Hawaii Volcanoes National Park delivers the goods: towering flumes of gases erupting from the gut of the earth, glowing red rivers flowing like taffy, and the enormous bomblast where heat meets cold at the ocean in a conflict that is old as time itself. Pu'u (cone) O'o (pictured above), is part of the major Kilauea Volcano's east rift zone. It blew its cork most recently in 1983 and has been gurgling lava ever since, including 40-plus fiery fountainheads and one major explosion in 1997 that collapsed the height of the cone hundreds of feet within 24 hours. The lava rivers change direction.These days you can see the fresh stuff not in the park, but down the coast from Hilo in Kalapana. For a dramatic aerial view, hop aboard one of the Blue Hawaiian helicopters that leave from two locations on the island.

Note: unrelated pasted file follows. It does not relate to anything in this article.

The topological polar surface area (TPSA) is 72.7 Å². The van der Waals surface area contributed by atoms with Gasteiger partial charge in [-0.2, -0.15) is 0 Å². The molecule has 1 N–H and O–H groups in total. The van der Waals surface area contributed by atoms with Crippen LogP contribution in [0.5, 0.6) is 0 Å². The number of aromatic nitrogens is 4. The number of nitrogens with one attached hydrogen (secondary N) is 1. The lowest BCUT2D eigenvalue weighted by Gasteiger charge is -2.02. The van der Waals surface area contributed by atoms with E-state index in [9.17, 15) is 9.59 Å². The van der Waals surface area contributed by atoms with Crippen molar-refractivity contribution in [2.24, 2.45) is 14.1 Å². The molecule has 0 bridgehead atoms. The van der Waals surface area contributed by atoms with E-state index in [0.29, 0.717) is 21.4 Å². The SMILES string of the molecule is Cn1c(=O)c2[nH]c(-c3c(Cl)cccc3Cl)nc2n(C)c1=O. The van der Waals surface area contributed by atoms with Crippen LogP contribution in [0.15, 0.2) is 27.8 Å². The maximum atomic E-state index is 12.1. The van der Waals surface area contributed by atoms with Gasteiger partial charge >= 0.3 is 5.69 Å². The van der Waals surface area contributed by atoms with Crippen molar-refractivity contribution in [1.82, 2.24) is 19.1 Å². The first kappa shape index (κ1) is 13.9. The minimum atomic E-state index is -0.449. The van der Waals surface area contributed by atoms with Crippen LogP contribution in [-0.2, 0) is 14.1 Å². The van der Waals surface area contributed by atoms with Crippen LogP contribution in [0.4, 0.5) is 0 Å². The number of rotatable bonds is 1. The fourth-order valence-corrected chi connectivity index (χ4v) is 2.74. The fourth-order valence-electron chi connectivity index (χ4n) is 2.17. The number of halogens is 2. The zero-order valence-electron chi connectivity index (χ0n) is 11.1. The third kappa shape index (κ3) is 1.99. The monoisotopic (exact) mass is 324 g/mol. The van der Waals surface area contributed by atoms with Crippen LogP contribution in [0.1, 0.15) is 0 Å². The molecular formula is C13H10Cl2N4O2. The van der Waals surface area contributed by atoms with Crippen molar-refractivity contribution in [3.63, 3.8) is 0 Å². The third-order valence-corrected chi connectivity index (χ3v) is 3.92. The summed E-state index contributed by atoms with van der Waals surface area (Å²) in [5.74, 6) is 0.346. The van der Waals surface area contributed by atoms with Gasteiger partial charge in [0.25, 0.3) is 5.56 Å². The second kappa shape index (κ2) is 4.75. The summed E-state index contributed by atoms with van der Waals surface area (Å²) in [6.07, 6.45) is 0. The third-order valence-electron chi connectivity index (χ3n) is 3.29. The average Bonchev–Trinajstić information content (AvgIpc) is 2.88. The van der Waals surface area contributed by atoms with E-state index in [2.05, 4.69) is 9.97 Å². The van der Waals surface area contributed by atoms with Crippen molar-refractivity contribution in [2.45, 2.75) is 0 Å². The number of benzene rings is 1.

Halemaumau Crater, the home of Volcano Goddess Pele, is within the larger Kilauea Caldera, the centerpiece of the national park. In the middle of the night (fortunately) in March of 2008, Pele threw a major hissy fit, blowing away what had been the viewing platform at the lip of the crater. The road around the park has been closed ever since, but you can get a good look from the Jaggar Musuem, which is a few miles from the entrance station.
Numerous hikes and drives give you perspective on these outbursts; Hawaii the Big Island Trailblazer (new edtion 2013) has more details.